World Association of Newspapers and News Publishers


Looking to blockchain for new revenue streams

World News Publishing Focus

World News Publishing Focus
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Looking to blockchain for new revenue streams

Blockchain applications for the media industry offer intriguing possibilities. At WAN-IFRA’s Digital Media Asia 2018 conference in Hong Kong, a panel hosted by Smartchain Media discussed how blockchain’s decentralized nature can provide media companies with new streams of revenue. 

Often described as a legal ledger, a blockchain creates a transparent environment for business transactions by allowing information to be stored in multiple locations simultaneously, making it harder to hack, with all data virtually verifiable. It is the technology that underpins digital currencies such as Bitcoin, Ethereum, and Litecoin.

“Blockchain can create a contract around the content”, said Alex Riggs-Miller, founder of SmartChain Media. 

Riggs-Miller created Smartchain media to be like a marriage between Kickstarter and Netflix, allowing customers to fund the content they want to see while having unlimited access. “Smartchain media brings the platform to the fan base. If there is enough of a base it will allow reported content to lead to additional streams of revenues”, he said. 

Kent Babin, Head of Technology at Redhill, noted the “smart contract” possibilities created by blockchain. Citing the example of insurance policies, Babin touched upon the fact that generally insurance companies, owing to the sheer amount of paperwork, are very slow to process claims. With blockchain, “most of the policies are coded into contracts,” allowing the speed of paperwork processing to be virtually non-existent, he said.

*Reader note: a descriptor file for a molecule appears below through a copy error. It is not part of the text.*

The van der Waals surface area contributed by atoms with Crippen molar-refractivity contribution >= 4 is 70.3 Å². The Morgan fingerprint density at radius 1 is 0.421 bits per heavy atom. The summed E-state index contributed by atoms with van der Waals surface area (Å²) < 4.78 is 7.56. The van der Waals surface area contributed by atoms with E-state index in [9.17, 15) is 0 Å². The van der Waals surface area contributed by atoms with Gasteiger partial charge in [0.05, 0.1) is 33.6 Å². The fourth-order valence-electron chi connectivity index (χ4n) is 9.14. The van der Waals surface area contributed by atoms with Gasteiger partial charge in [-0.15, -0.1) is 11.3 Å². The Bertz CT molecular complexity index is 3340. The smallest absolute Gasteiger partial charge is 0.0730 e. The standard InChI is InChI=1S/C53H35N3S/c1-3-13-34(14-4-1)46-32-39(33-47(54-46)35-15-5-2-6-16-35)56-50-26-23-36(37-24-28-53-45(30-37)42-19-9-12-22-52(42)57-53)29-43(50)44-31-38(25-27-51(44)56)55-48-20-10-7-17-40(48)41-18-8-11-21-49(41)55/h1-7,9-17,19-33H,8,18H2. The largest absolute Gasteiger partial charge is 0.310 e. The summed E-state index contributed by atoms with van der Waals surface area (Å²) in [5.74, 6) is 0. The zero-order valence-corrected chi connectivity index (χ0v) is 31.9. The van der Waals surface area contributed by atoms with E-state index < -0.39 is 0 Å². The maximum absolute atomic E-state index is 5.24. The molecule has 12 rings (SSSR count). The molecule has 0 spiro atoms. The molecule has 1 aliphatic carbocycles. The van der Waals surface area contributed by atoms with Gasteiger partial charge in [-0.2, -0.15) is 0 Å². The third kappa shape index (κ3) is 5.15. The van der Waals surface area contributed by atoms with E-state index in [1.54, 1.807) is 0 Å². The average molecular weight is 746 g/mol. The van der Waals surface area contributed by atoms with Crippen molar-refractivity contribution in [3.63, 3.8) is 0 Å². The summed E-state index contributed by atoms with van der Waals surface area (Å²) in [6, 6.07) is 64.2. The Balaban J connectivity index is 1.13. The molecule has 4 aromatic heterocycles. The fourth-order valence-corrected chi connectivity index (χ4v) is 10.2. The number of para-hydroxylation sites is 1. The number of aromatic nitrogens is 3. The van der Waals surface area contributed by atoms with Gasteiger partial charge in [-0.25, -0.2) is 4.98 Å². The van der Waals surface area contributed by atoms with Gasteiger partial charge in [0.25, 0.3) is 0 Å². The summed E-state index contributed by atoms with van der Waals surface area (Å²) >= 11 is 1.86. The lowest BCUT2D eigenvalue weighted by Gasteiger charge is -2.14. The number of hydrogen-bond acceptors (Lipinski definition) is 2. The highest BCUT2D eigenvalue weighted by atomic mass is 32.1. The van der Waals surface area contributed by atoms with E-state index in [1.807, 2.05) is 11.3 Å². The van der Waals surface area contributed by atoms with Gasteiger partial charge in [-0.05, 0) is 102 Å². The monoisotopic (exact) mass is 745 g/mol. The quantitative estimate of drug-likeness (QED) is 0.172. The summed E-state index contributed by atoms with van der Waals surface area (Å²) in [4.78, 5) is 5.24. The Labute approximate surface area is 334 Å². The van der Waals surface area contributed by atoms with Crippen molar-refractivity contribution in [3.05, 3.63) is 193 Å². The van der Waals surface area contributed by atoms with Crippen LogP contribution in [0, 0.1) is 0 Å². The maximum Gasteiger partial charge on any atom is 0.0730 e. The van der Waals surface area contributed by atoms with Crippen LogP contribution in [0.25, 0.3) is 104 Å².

Joon Ian Wong, Managing Director for Europe and Asia for CoinDesk, a digital news publication covering blockchain and cryptocurrencies, noted that demand for information on the blockchain and crypto-asset industries is a rapidly expanding business -- if CoinDesk’s revenue model is an indicator.

CoinDesk’s main source of revenue comes from the conferences it puts on: its recent New York conference hosted 12,000 members and its first Asia conference in Singapore this year saw over 3,000 participants in attendance. Another main audience touchpoint is its newsletters.

“Institutional investors have a 40-percent open rate,” said Wong, noting that this signifies the magnitude to which they are an “under-served market”.

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Kari Lindberg is a freelance journalist and a current master of journalism student at Hong Kong University.

 

Author

Kimberly Lim's picture

Kimberly Lim

Date

2018-11-19 03:36

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